Tag Archives: Learning

Diminishing Returns

That’s the modern version of the saying “everything in moderation.”

In any area of life, you can look for optimization until the search for optimization takes over life itself.

On the other hand, it does not make sense to do things the hard way when there is a better alternative.

The point of diminishing returns is the boiling temperature for optimization.

When the effort expended in creating improvement is greater than the effort required to endure the situation without improvement, it’s time to stop, and reevaluate the situation.

Painting: Sisyphus, by  Vecellio Tiziano


The term in vogue today is “lifestyle design”, especially in online media.

A few years ago, it was “personal development.” Even today, books are being released under this category. Books, after all, for better or for worse (but fundamentally for better) move more slowly than the internet.

Before that, it was “self-help.” But it ceased to be, because in this brave new world, only the weak need help.

Long, long ago – in the age when animals talked, as my grandmother used to say – the term was yet another:


The art that led man to know himself, to discover his values, which pointed him toward the path to orient himself in the world, according to said values.

The reputation of Philosophy was destroyed by school, but we could not do without her. She is too important, she is too essential, she is the only guide that we have on how to live.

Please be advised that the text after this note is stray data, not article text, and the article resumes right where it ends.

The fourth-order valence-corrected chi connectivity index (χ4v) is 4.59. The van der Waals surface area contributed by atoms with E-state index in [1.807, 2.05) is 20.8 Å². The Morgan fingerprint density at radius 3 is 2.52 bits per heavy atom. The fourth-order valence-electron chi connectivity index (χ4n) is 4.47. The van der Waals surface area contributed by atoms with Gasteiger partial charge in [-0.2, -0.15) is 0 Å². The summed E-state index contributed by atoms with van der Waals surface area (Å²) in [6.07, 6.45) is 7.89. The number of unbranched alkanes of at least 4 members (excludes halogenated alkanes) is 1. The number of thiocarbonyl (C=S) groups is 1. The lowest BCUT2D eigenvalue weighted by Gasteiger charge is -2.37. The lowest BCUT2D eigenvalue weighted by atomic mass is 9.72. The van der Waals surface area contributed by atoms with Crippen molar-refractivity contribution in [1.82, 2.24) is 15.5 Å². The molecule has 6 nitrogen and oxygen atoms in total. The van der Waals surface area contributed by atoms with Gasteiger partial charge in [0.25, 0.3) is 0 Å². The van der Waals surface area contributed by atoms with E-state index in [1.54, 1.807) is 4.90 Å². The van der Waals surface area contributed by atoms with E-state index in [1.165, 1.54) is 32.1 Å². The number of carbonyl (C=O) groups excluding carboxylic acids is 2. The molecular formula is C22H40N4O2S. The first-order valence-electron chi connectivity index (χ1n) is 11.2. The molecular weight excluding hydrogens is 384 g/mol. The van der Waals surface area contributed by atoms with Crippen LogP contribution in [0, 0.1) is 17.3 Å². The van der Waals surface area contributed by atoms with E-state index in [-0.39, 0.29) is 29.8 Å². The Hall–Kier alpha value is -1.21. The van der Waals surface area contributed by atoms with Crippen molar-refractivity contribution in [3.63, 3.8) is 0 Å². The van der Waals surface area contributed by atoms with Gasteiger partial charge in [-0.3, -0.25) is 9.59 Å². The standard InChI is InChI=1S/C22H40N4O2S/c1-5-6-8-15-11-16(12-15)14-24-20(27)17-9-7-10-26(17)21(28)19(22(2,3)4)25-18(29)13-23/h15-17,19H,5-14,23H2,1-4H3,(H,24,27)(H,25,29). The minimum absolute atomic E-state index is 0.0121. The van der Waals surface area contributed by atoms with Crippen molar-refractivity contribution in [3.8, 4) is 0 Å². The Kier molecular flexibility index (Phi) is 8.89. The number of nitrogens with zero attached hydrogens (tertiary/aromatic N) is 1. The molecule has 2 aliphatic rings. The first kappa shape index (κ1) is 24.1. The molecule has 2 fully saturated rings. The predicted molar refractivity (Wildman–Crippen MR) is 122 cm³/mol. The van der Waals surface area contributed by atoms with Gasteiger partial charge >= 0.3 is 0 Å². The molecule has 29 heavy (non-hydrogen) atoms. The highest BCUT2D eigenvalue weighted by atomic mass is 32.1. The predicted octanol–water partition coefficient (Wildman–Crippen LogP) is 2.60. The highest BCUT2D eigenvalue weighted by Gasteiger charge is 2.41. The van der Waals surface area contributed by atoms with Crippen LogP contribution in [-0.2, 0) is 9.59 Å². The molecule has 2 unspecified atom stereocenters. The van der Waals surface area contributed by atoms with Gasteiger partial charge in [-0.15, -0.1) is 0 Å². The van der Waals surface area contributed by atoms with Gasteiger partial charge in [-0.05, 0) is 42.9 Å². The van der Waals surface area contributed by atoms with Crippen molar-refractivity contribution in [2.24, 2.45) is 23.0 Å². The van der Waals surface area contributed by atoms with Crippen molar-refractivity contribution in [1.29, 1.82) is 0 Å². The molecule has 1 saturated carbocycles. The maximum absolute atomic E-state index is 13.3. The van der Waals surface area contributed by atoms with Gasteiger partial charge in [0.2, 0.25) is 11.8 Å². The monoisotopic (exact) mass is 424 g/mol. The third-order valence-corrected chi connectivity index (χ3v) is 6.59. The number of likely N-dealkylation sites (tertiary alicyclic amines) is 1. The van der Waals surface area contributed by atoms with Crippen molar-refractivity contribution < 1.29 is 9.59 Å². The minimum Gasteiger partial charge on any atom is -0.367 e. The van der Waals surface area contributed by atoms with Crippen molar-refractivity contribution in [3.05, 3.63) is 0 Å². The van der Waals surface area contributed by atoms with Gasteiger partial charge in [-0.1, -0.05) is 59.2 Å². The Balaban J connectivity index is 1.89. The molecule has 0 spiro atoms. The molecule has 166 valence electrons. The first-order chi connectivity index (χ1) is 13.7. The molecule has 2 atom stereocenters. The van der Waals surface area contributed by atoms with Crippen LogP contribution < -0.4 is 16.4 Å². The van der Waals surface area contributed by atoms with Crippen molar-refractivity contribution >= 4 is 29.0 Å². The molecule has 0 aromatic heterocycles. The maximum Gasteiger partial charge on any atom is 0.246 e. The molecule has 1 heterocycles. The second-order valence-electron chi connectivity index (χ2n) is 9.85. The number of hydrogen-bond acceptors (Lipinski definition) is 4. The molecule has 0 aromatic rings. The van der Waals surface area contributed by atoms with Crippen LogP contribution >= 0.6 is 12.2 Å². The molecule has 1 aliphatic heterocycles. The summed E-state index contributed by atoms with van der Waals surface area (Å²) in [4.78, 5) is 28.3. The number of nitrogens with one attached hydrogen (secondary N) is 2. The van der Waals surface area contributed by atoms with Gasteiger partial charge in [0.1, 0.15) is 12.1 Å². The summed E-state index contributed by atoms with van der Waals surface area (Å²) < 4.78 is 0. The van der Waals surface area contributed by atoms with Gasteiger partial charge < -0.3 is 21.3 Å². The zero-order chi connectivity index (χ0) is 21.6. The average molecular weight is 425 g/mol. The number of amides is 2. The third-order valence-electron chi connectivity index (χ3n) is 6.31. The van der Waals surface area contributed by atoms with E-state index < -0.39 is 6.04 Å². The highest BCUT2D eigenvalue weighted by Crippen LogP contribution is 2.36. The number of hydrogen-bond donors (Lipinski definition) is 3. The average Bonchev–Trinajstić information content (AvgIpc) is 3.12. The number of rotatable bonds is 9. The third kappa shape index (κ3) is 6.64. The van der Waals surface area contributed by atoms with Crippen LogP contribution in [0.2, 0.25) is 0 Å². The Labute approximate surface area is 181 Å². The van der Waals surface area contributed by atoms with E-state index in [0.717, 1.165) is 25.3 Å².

That’s why we camouflage her. We dress her up in costume, we cover her face with religious, spiritual or even commercial masks (or any combination of the three) and give her other names.

And it works, it works, but something is lost in translation. Each mask comes with its baggage.

How many more sacred disciplines has school violated?


They always taught me that it was through books that one learned. School cemented this: the most important things in school were the books, or the notes, or the slides that the teachers projected during class.

But it is always worth reassessing our beliefs. It is possible that the book has emerged as the main learning mechanism for purely technological reasons. Speech is a much older ability than writing; it makes sense that our brains are more apt to capture information through the spoken word.

In antiquity there was no way to preserve sound. The oral tradition was very strong, but it suffered from the inherent limitations of memory, and what information was transmitted through that mean was corrupted as it passed from generation to generation.

I have always been reading and writing: highlighting passages, elaborating marginalia. Not doing so is almost heresy. It pains me to believe that I can learn more (or retain the knowledge better) by simply listening. After all, reading and writing is an art that I spent much of my life mastering.

Yet, I can not deny that some podcasts, some interviews, some audiobook sections have left a much stronger imprint in my memory than most of the notes I’ve made over the past few decades.

It’s time to explore this further.